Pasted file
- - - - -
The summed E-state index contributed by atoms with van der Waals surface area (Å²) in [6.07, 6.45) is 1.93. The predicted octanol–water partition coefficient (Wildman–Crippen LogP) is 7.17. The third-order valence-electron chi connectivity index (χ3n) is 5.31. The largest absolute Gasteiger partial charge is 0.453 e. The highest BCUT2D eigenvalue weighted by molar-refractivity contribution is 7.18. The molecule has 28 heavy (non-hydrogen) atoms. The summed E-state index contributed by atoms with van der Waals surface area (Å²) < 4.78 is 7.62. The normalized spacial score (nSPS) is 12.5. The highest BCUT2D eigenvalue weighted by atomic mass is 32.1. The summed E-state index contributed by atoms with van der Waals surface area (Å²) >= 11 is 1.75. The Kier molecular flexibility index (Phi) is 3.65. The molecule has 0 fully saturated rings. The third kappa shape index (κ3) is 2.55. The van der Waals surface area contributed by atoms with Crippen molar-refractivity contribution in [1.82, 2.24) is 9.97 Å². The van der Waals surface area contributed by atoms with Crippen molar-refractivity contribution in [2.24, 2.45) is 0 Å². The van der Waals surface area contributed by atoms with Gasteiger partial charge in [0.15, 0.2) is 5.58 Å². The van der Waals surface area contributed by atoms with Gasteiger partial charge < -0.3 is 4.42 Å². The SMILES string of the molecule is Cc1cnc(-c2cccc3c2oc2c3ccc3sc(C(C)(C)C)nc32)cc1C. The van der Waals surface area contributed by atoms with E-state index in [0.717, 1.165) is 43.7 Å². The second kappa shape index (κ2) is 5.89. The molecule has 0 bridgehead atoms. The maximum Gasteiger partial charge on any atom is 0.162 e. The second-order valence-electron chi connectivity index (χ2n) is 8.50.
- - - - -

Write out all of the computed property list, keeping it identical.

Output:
The summed E-state index contributed by atoms with van der Waals surface area (Å²) in [6.07, 6.45) is 1.93. The predicted octanol–water partition coefficient (Wildman–Crippen LogP) is 7.17. The third-order valence-electron chi connectivity index (χ3n) is 5.31. The largest absolute Gasteiger partial charge is 0.453 e. The highest BCUT2D eigenvalue weighted by molar-refractivity contribution is 7.18. The molecule has 28 heavy (non-hydrogen) atoms. The summed E-state index contributed by atoms with van der Waals surface area (Å²) < 4.78 is 7.62. The normalized spacial score (nSPS) is 12.5. The highest BCUT2D eigenvalue weighted by atomic mass is 32.1. The summed E-state index contributed by atoms with van der Waals surface area (Å²) >= 11 is 1.75. The Kier molecular flexibility index (Phi) is 3.65. The molecule has 0 fully saturated rings. The third kappa shape index (κ3) is 2.55. The van der Waals surface area contributed by atoms with Crippen molar-refractivity contribution in [1.82, 2.24) is 9.97 Å². The van der Waals surface area contributed by atoms with Crippen molar-refractivity contribution in [2.24, 2.45) is 0 Å². The van der Waals surface area contributed by atoms with Gasteiger partial charge in [0.15, 0.2) is 5.58 Å². The van der Waals surface area contributed by atoms with Gasteiger partial charge < -0.3 is 4.42 Å². The SMILES string of the molecule is Cc1cnc(-c2cccc3c2oc2c3ccc3sc(C(C)(C)C)nc32)cc1C. The van der Waals surface area contributed by atoms with E-state index in [0.717, 1.165) is 43.7 Å². The second kappa shape index (κ2) is 5.89. The molecule has 0 bridgehead atoms. The maximum Gasteiger partial charge on any atom is 0.162 e. The second-order valence-electron chi connectivity index (χ2n) is 8.50.